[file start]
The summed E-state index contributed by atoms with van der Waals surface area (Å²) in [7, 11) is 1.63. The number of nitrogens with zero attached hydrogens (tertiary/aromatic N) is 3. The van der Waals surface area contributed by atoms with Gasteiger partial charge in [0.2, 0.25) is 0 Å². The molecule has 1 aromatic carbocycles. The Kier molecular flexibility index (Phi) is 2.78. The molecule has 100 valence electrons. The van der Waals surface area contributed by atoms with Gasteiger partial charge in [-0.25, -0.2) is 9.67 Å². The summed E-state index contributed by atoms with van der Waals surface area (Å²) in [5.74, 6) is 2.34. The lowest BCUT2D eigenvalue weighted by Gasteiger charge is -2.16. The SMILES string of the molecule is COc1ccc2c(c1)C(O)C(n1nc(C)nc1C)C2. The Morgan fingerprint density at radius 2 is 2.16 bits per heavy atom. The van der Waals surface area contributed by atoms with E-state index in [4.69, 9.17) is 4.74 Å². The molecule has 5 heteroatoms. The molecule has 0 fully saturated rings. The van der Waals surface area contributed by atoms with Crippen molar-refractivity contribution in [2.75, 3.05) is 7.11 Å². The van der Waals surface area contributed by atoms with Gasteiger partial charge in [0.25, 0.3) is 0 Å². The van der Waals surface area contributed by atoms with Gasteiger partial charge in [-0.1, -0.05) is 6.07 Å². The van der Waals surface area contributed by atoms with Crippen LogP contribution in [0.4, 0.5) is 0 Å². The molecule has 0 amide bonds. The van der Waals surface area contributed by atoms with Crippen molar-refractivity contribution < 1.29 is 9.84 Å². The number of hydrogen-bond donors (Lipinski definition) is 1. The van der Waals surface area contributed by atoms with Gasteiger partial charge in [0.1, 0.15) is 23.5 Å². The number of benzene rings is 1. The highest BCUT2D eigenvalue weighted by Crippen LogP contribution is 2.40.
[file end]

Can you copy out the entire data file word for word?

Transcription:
The summed E-state index contributed by atoms with van der Waals surface area (Å²) in [7, 11) is 1.63. The number of nitrogens with zero attached hydrogens (tertiary/aromatic N) is 3. The van der Waals surface area contributed by atoms with Gasteiger partial charge in [0.2, 0.25) is 0 Å². The molecule has 1 aromatic carbocycles. The Kier molecular flexibility index (Phi) is 2.78. The molecule has 100 valence electrons. The van der Waals surface area contributed by atoms with Gasteiger partial charge in [-0.25, -0.2) is 9.67 Å². The summed E-state index contributed by atoms with van der Waals surface area (Å²) in [5.74, 6) is 2.34. The lowest BCUT2D eigenvalue weighted by Gasteiger charge is -2.16. The SMILES string of the molecule is COc1ccc2c(c1)C(O)C(n1nc(C)nc1C)C2. The Morgan fingerprint density at radius 2 is 2.16 bits per heavy atom. The van der Waals surface area contributed by atoms with E-state index in [4.69, 9.17) is 4.74 Å². The molecule has 5 heteroatoms. The molecule has 0 fully saturated rings. The van der Waals surface area contributed by atoms with Crippen molar-refractivity contribution in [2.75, 3.05) is 7.11 Å². The van der Waals surface area contributed by atoms with Gasteiger partial charge in [0.25, 0.3) is 0 Å². The van der Waals surface area contributed by atoms with Gasteiger partial charge in [-0.1, -0.05) is 6.07 Å². The van der Waals surface area contributed by atoms with Crippen LogP contribution in [0.4, 0.5) is 0 Å². The molecule has 0 amide bonds. The van der Waals surface area contributed by atoms with Crippen molar-refractivity contribution < 1.29 is 9.84 Å². The number of hydrogen-bond donors (Lipinski definition) is 1. The van der Waals surface area contributed by atoms with Gasteiger partial charge in [0.1, 0.15) is 23.5 Å². The number of benzene rings is 1. The highest BCUT2D eigenvalue weighted by Crippen LogP contribution is 2.40.